The United States Citizenship and Immigration Service (USCIS) is the branch of the government that regulates the status of all those people visiting or living in the United States who are not citizens. That includes immigrants ("green card" holders) and non-immigrants (everyone else). You will be a non-immigrant. That means that you are subject to a number of regulations, sometimes irritating and difficult to understand. It can be annoying, but it is very important that you take the time to understand your situation and to make sure that you fulfill your legal obligations. We are here to help you do that.
Getting a Visa
To obtain a visa, you must submit an application and supporting documents with your passport to the U.S. Consul or Embassy that has jurisdiction over the place where you live. Once you receive your I-20 (F-1 Student) or DS-2019 (J-1 student or exchange visitor) you will then need to pay the SEVIS fee before you schedule your interview. Currently the fee is $200 USD for F1 students and $180 for J1 students and the SEVIS fee can be paid online, via western union or by mail.
Your visa alone does not guarantee entry into the U.S. You must also carry your other documents – including a valid passport and valid I-20 or DS-2019.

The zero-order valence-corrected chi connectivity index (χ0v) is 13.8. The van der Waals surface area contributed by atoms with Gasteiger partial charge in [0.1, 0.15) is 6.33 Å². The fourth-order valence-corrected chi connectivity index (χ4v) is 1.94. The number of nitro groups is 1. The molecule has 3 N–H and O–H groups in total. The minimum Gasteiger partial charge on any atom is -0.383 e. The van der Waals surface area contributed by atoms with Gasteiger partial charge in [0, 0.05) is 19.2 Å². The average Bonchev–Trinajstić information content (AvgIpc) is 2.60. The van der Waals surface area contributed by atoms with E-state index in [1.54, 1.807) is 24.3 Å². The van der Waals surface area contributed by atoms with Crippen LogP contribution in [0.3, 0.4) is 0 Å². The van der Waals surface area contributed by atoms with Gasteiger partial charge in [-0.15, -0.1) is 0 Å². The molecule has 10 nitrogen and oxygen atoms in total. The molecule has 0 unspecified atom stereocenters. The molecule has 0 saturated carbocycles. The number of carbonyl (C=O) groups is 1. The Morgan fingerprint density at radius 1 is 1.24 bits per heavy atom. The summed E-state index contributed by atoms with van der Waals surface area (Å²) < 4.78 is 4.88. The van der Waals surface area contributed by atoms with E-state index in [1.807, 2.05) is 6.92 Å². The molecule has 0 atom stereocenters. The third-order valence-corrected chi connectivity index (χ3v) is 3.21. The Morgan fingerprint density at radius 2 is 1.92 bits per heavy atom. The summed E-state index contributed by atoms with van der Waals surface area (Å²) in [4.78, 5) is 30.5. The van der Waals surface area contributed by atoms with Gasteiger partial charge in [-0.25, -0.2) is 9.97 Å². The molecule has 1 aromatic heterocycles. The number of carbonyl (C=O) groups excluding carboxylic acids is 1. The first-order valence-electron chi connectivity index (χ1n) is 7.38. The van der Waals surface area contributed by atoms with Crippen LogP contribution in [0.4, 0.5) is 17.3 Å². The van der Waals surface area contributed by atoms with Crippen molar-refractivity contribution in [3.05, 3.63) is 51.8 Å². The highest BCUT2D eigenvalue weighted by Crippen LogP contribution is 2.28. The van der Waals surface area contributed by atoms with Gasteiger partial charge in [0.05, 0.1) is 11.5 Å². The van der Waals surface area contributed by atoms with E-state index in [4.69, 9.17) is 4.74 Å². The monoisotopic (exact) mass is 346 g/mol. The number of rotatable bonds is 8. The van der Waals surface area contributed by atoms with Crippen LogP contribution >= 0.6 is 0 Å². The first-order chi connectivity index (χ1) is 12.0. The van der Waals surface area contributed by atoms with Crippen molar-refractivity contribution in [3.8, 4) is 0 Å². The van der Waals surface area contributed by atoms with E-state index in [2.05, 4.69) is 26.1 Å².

To apply for a visa you must make an appointment at a US Embassy or Consulate outside the U.S. Please check the website of the embassy or consulate with jurisdiction over your place of permanent residence for specific instructions on the application procedures.
You should apply for your student visa well in advance of the date you would like to depart – your actual visa appointment can be made 120 days prior to your planned arrival date in the US. Following are the documents you will need to apply for your F1/J1 student visa:
- Form I-20/DS-2019 – (Certificate of Eligibility)
- Form DS-156 – (Nonimmigrant Visa Application)
- A valid passport for travel with validity at least six months into the future
- One (1) 2x2 photograph (see photo format explained at http://travel.state.gov/visa/temp/types/types_1268.html#need)
- Visa application fee
- Visa issuance fee (if applicable)
- SEVIS fee receipt (only principle applicants pay the SEVIS fee)
You should also be prepared to provide:
- Transcripts/diplomas from previous institutions attended
- Test scores required at admission to Clarkson University
- Financial documentation indicating sufficient funds to cover your tuition and living expenses
- Documents showing your “non-immigrant intent” or ties to your home country
Special Note for Canadian Citizens: You will not need to apply for a visa – instead - you will apply for entrance to the US as a student at the border. A US Customs & Border Protection (CBP) officer will inspect you documents – therefore – please be sure to carry the following:
- Your I-20 or DS-2019 (Certificate of Eligibility)
- Your Passport